Australia: Summary of the ALRC 'Copyright And The Digital Economy' discussion paper

Last Updated: 20 November 2013
Article by Helen Kavadias

On 5 June 2013, the Australian Law Reform Commission (ALRC) released a Discussion Paper for its 'Copyright and the Digital Economy' inquiry containing 42 proposals to reform the Copyright Act 1968 (Cth) (the Discussion Paper). The ALRC's final paper is due by 30 November, 2013.

In summary, the ALRC has proposed:

  • The introduction of a fair use exception to copyright infringement;
  • The removal of statutory licensing;
  • Amending current provisions relating to retransmission of broadcasts to extend to retransmission over the internet; and
  • That agreements that contract out of certain copyright exemptions will have no effect.

Fair use exception

The proposed fair use exception will expressly state that fair use of copyright material does not infringe copyright. It will include non-exhaustive lists of:

  • Factors for determining "fair use":
    • Purpose and character of use
    • Nature of copyright material
    • Amount and substantiality of the part of the copyright material used
    • Effect of use on potential market or value of copyright material
  • Illustrative uses or purposes that may qualify as fair uses:
    • "(a) research or study;
    • (b) criticism or review;
    • (c) parody or satire;
    • (d) reporting news;
    • (e) non-consumptive;
    • (f) private and domestic;
    • (g) quotation;
    • (h) education; and
    • (i) public administration."

The ALRC has also proposed that the fair use exception should be applied to determine whether the following uses infringe copyright:

  • Professional advice (not listed as an illustrative use)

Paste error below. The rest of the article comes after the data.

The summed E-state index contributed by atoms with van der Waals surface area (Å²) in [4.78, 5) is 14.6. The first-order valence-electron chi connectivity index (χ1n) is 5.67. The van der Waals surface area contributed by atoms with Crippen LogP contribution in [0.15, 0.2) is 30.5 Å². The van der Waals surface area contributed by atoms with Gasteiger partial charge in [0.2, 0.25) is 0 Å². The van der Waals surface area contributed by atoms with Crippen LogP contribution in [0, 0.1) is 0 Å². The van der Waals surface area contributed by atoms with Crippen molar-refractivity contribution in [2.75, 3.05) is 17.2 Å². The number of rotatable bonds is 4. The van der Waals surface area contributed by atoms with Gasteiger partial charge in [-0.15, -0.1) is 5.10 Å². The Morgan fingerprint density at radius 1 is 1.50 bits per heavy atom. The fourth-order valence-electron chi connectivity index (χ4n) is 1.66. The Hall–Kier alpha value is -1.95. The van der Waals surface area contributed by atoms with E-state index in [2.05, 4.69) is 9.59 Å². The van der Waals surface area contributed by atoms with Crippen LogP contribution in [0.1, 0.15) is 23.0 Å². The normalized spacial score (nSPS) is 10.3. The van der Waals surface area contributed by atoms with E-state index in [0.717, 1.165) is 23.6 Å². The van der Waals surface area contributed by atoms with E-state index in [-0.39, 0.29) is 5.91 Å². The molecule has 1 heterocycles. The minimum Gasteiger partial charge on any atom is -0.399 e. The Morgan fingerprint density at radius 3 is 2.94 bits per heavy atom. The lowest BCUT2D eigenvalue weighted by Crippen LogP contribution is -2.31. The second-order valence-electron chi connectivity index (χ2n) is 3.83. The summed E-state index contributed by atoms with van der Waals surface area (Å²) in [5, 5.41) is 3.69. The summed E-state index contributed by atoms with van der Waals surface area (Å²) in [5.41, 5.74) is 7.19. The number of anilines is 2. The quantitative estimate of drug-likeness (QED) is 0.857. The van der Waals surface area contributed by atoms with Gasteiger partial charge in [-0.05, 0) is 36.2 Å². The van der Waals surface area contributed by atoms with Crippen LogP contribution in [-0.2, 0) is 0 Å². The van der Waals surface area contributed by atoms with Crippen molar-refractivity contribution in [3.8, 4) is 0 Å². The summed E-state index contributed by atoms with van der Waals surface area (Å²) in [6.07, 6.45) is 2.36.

• Back-up and data recovery (not listed as an illustrative use)
  • "Transformative use" (i.e. that a certain use of a work does not infringe the owner's copyright due to the public interest in the usage (not listed as an illustrative use)
  • Use of an "orphan work" (i.e. a copyrighted work for which the copyright owner cannot be identified or contacted) (not listed as an illustrative use).

Statutory licences

It is also proposed that the statutory licensing schemes be removed and replaced with voluntarily negotiated licences for governments, educational institutions, and institutions assisting persons with a print disability.

Broadcasting-retransmission of free-to-air broadcasts

Section 10 of Copyright Act 1968 (Cth) defines a retransmission as a retransmission of a broadcast, where the content of the broadcast is unaltered and either simultaneous with the original transmission or delayed until no later than the equivalent local time. Retransmission without the permission of the original broadcaster does not infringe copyright in broadcasts, by virtue of provisions contained in the Broadcasting Services Act 1992 (Cth). In particular, section 212 of the Act provides that no "action, suit or proceeding lies against a person" in respect of the retransmission by the person of certain television and radio programs. However, the retransmission must be within the licence area of the broadcaster or, if outside the licence area, with the permission of the Australian Communications and Media Authority (ACMA).

The ALRC has proposed two options for amending the current provisions relating to retransmission of free-to-air broadcasts. The first option is to repeal the exception to broadcast copyright provided by the Broadcasting Services Act 1992 (Cth) and the statutory licensing scheme applying to the retransmission of free-to-air broadcasts. This would leave the extent and remuneration of retransmission entirely to negotiation between the parties (i.e. broadcasters, retransmitters and underlying copyright holders).

The other option is that the exception to broadcast copyright provided by the Broadcasting Services Act 1992 (Cth), and applying to the retransmission of free-to-air broadcasts, should be repealed and replaced with a statutory licence.

Limitation on contracting out

It is also proposed that an agreement that excludes or limits the following copyright exceptions should have no effect:

  • Exceptions for libraries and archives
  • Fair use or fair dealing exceptions that apply to use for research or study, criticism or review, parody or satire, reporting news, or quotation.

Should you require any further information on the ALRC discussion paper, please do not hesitate to contact us.

The content of this article is intended to provide a general guide to the subject matter. Specialist advice should be sought about your specific circumstances.

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